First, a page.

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“Hurry up you guys!” Sam yelled, but I could barely even see her through the trees now.

“Do you ever think this might be a bad idea?” I asked Syra.

Syra scoffed. “You turning into a pessimist on me?”

“No!” I said, “I’m all down for magic powers. I can’t wait for my turn. But it makes you wonder why this book was sitting in a garage sale.”

“Can we wait for the crisis of conscience until after I get magic powers?” Syra said. The ground was getting steep beneath our feet, I had to grab onto thin saplings to stop from sliding down the loose dirt into her.

“I guess,” I said.

“Besides, where else would you find an ancient book of magic than stuck on some dude’s attic?” Syra asked.

I snorted. “Seems like the sort of thing you’d keep better tabs on.”

“Guys! Hurry up!” I could hear Opi yelling, his voice sounding urgent. Me and Syra shared a glance, breaking into a run. The steep slope forced me into a strange sort of gallop, half falling, half jumping my way down the hill towards the river’s edge and flatter ground.

When I reached the water’s edge I glanced around quickly, looking for where Sam and Opi had gone. I didn’t have to look harder. Sam sat just a few metres away, giggling crazily.

“Can you see them, Mary?” she asked, holding out her arms.

“Uhhh….” I said, looking around. Syra crashed through the bush beside me and I inspected the surrounding, looking for what Sam saw.

She was sitting on the ground just before it turned swampy, surrounded by birch trees and and ferns. The river ran alongside us, a long, wide band of silver and blue. I might have been able to throw a rock to the other shore, but I’d always been bad at gym class. It was certainly pretty, but I didn’t see anything to quite explain the wide grins on her and Opi’s face.

“Uhh,” I gave Syra a look, and she shrugged at me. “I don’t see anything here, Sam.”

“You don’t see the fairies?” Opi asked, pointing out over the water. I frowned, looking out over the water. Something definitely flitted over the water. I recognized the four-winged, long bodies of dragonflies flitting over the ripples. Syra watched them like she was captivated.

“Um… Those are dragonflies,” I said, looking between Opi and Sam.

Sam’s brow furrowed slightly. “Between the dragonflies, Mary.”

I looked out again, squinting into the sparkling sun. Between the glittering light and rippling water, I thought there might be something moving. But every time I tried to follow the shapes, they resolved into a insect.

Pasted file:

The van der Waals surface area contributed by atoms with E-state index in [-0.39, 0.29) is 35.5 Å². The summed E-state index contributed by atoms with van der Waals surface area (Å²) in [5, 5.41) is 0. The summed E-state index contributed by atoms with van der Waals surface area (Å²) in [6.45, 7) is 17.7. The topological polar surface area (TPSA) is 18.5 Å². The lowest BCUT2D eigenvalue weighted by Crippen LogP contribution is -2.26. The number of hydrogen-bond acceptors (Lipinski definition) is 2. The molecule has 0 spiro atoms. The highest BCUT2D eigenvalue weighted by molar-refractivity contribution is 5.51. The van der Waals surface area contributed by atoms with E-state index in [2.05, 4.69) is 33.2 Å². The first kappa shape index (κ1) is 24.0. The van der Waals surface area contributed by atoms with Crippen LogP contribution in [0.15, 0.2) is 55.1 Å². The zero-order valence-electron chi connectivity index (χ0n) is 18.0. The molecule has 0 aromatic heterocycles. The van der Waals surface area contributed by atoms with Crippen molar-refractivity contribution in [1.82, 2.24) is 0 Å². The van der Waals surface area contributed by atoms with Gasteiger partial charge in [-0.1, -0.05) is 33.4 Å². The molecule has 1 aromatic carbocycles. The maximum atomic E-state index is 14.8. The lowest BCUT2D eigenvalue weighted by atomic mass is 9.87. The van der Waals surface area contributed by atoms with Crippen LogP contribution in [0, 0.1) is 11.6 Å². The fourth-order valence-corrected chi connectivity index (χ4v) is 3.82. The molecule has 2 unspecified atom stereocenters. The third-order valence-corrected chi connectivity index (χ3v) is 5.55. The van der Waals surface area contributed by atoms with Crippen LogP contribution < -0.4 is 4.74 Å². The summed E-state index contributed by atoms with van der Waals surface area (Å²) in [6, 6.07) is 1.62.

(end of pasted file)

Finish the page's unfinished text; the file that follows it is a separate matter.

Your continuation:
“I’m not seeing this,” Syra said, echoing my thoughts. “There’s bugs, certainly.”

“You can’t see them?” Opi asked.

“Well, we didn’t just do some secret magic ritual,” I said, rolling my eyes.

“Yeah but-” Opi began, but he was cut off by Sam.

“You’re hiding?” she said, speaking into the air at her shoulder. I stared at the space myself, willing my mind to see what she did. I thought I caught a blur of motion, but I couldn’t quite make it out. Sam asked, “Can you come out?”

Her request didn’t make any fairy magically come into view. She huffed, carefully getting to her feet. She acted like she was in the world’s most awkward costume, stretching out wide to pusher herself up.

“Hang on a moment,” she said, walking to the water’s edge. I watched as Sam began to chase the black-winged damselflies on the river’s edge. Opi went over to help, chasing the frogs instead.

“So, odds that our friends went insane?” I muttered to Syra.

Syra turned to me wide-eyed. “Fairly high.”

“Great,” I whispered, just as Syra added a, “But-”

“But what?” I asked.

“Do you keep catching something just out of the side of your eye?” Syra said. “Something like fairies?”

Syra shrugged. “Or something…”

I frowned. Syra was forever the skeptic, if she thought she saw something… I turned my head away from the water, trying to watch the edge of my vision. I didn’t see anything different, I just felt like a moron.

Sam walked up to us with two cupped hands. “Here, maybe this’ll help,” she said, opening her hands slightly when she arrived.

I peeked inside, only to spot a damselfly inside. It was smaller than the dragonflies, with pure black wings folded up against it’s back and a body so iridescent and green it shone even inside her hands. But it was still a bug.

“Um,” I spluttered, looking at Sam. She’d been one of my oldest friend. I met her in grade 1, just a week after meeting Syra. And I was still clueless on how to tell her that was just an insect.

“That’s not a fairy,” Syra said, clearly not suffering from the same issue.

Sam peeked into her hands. “Oh come on!” she said loudly. “You promised to help. Do you want me to jar you?”

She held her hands out to me again and I reluctantly took another peek. Only this time, where the insect had sat, there was a tiny girl instead. Stuck to her back was the same set of black wings the damselfly had sported, and her emerald green hair was as long as she was, wrapped around a body as tall as a matchstick.

“Oh shit!” I yelped, my words overlapping with Syra’s even less appropriate ones. Sam glared at us both, turning back to the tiny fairy.

“They didn’t mean that,” she said soothingly, giving us a dirty look. “And you two, no swearing.”

“Sam, you are holding a fairy!” I said indignantly. “I think there are more important issues than my language!”